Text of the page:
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How spiders breathe underwater for more than a day!

June 9, 2011 - Washington

The iconic diving-bell spider Argyroneta aquatica can live most of its life underwater. But how does it make sure it always has enough oxygen?

Now, scientists have discovered that the spiders use the diving bell like a gill to extract oxygen from water to remain hidden beneath the surface.

However, despite satisfying the spider's oxygen demands, the bubble continually shrinks because nitrogen diffuses back into the water, eventually forcing the occupant to venture to the surface to resupply the diving bell.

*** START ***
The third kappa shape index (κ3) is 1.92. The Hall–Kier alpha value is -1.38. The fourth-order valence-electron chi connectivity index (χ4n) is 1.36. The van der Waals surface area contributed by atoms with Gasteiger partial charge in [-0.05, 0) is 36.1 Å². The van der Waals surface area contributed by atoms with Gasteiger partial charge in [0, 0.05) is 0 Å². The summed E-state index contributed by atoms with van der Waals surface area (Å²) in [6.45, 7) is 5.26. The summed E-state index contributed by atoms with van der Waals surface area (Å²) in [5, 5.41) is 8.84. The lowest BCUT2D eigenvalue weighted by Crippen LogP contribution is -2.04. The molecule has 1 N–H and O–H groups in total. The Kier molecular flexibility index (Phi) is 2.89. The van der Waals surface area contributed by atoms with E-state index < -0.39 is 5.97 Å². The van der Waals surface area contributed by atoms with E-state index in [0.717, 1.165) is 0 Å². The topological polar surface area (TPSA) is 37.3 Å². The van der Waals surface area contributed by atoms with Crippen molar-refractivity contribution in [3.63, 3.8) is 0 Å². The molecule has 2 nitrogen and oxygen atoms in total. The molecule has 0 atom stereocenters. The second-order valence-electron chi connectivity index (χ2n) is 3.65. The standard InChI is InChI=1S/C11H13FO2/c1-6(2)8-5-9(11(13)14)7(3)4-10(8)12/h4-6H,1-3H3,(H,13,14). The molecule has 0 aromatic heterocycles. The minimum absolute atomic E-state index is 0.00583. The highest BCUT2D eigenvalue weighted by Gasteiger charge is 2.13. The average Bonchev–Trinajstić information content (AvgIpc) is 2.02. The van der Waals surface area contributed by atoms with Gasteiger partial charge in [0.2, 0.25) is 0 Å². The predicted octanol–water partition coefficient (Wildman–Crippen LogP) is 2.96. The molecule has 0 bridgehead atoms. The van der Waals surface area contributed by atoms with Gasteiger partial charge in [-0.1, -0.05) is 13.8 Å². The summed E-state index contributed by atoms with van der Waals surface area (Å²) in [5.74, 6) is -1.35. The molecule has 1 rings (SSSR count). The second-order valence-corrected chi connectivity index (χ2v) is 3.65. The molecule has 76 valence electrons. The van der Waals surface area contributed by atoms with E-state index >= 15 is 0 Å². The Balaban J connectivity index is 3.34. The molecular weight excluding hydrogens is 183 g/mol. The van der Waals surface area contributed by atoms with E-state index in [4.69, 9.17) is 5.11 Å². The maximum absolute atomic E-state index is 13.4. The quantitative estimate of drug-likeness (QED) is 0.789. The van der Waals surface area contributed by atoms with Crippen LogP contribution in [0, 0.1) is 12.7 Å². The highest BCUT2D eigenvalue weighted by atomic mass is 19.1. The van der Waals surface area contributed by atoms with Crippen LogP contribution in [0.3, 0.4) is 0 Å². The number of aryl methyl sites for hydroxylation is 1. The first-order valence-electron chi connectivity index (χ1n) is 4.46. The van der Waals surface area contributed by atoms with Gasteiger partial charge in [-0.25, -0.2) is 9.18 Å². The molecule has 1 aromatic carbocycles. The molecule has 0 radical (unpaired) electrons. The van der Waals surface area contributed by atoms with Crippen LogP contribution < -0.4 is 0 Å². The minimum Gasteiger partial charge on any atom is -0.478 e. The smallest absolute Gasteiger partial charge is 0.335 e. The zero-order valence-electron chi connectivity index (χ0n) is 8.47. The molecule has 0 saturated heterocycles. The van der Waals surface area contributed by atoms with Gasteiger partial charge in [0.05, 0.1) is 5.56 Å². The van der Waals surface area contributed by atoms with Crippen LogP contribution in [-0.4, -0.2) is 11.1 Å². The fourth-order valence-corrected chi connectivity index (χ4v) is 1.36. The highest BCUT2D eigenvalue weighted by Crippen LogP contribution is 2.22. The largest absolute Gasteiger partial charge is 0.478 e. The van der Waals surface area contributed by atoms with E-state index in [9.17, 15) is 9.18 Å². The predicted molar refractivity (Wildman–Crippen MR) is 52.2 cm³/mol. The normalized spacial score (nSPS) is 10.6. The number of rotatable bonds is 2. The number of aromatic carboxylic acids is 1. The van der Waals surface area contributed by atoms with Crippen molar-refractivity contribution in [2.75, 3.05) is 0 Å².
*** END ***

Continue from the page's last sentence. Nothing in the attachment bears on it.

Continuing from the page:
So how long could the bubble survive before the spider had to dash up for air?

Calculating the diffusion rate of nitrogen out of the bubble, Roger Seymour from the University of Adelaide and Stefan Hetz from Humboldt University, Germany were surprised to find that the spiders could sit tight for more than a day.

"The previous literature suggested they had to come to the surface as often as every 20min throughout the day," Seymour said.

"It is advantageous for the spiders to stay still for so long without having to go to the surface to renew the bubble, not only to protect themselves from predation but also so they don't alert potential prey that come near," he added.

The study has been published in the Journal of Experimental Biology.


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